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The idea behind mutexes is to only allow one thread access to a section of memory at any one time. If one thread locks the mutex, any other lock attempts will block until the first one unlocks. However, how is this implemented? To lock itself, the mutex has to set a bit somewhere that says that it is locked. But what if the second mutex is reading at the same time the first is writing. Worse, what if they both lock the mutex at the same time? The mutex would succumb to the same problem it is meant to prevent.

How do mutexes really work?

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3 Answers

up vote 4 down vote accepted

Low-level atomic operations. These are essentially mutexes implemented in hardware, except you can only perform a very few operations atomically.

Consider the following equivalent pseudocode:

mutex global_mutex;
void InterlockedAdd(int& dest, int value) {
    scoped_lock lock(mutex);
    dest += value;
}
int InterlockedRead(int& src) {
    scoped_lock lock(mutex);
    return src;
}
void InterlockedWrite(int& dest, int value) {
    scoped_lock lock(mutex);
    dest = value;
}

These functions are implemented as instructions by the CPU, and they guarantee consistency between threads to various degrees. The exact semantics depend upon the CPU in question. x86 offers sequential consistency. This means that the operations act as if they were issued sequentially, in some order. This obviously involves blocking a little.

You may accurately surmise that atomic operations can be implemented in terms of mutexes, or vice versa. But usually, atomic ops are provided by hardware, and then mutexes and other synchronization primitives implemented on top of them by the operating system. This is because there are some algorithms that do not require a full mutex and can operate what is known as "locklessly", which means just using atomic operations for some inter-thread consistency.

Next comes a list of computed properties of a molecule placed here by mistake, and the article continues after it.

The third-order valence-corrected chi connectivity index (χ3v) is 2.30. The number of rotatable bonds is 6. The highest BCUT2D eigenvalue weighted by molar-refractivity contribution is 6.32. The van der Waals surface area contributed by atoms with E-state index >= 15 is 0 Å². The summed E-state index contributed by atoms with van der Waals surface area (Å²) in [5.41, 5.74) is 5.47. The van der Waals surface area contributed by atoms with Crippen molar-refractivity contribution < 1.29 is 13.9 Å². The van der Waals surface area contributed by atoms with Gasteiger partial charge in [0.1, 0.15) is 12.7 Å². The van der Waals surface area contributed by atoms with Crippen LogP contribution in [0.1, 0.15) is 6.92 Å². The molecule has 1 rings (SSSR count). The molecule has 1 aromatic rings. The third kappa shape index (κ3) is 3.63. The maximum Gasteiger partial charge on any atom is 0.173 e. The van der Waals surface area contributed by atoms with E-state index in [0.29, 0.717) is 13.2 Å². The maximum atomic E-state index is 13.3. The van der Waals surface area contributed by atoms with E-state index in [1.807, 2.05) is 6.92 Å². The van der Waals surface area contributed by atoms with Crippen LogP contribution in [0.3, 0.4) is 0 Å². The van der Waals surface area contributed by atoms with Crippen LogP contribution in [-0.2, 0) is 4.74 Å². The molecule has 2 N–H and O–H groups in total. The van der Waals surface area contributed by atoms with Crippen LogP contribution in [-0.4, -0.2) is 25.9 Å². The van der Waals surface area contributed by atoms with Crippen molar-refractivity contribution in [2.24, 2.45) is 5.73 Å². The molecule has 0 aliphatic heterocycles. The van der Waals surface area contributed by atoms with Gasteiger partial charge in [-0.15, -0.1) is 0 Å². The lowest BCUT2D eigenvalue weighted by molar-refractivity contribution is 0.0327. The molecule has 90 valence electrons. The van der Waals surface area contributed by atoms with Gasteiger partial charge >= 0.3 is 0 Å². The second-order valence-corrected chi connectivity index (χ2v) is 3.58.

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A simple implementation that has been used in the past is to use a CPU level atomic "lock and exchange" instruction. This is a special instruction that atomically swaps a given value with a value in some memory location.

A thread could acquire such a mutex by trying to swap a 1 value into the memory location. If the value comes back as 0, then the thread would assume that it has the mutex and would continue. Otherwise, if the value returned is 1, then the thread would know that some other thread currently has the mutex. In that case it would wait until trying again.

The above is a highly simplified outline of what might happen in a simple system. Real operating systems are much more complex these days.

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All you need is to do it atomically. It can be provided by hardware, such as atomic compare-and-exchange instructions, or by the operating system through system calls. Once it's in the OS domain it's fairly easy to make sure only a single thread is trying to lock the mutex.

In practice both approaches are combined. See for example Linux's futexes.

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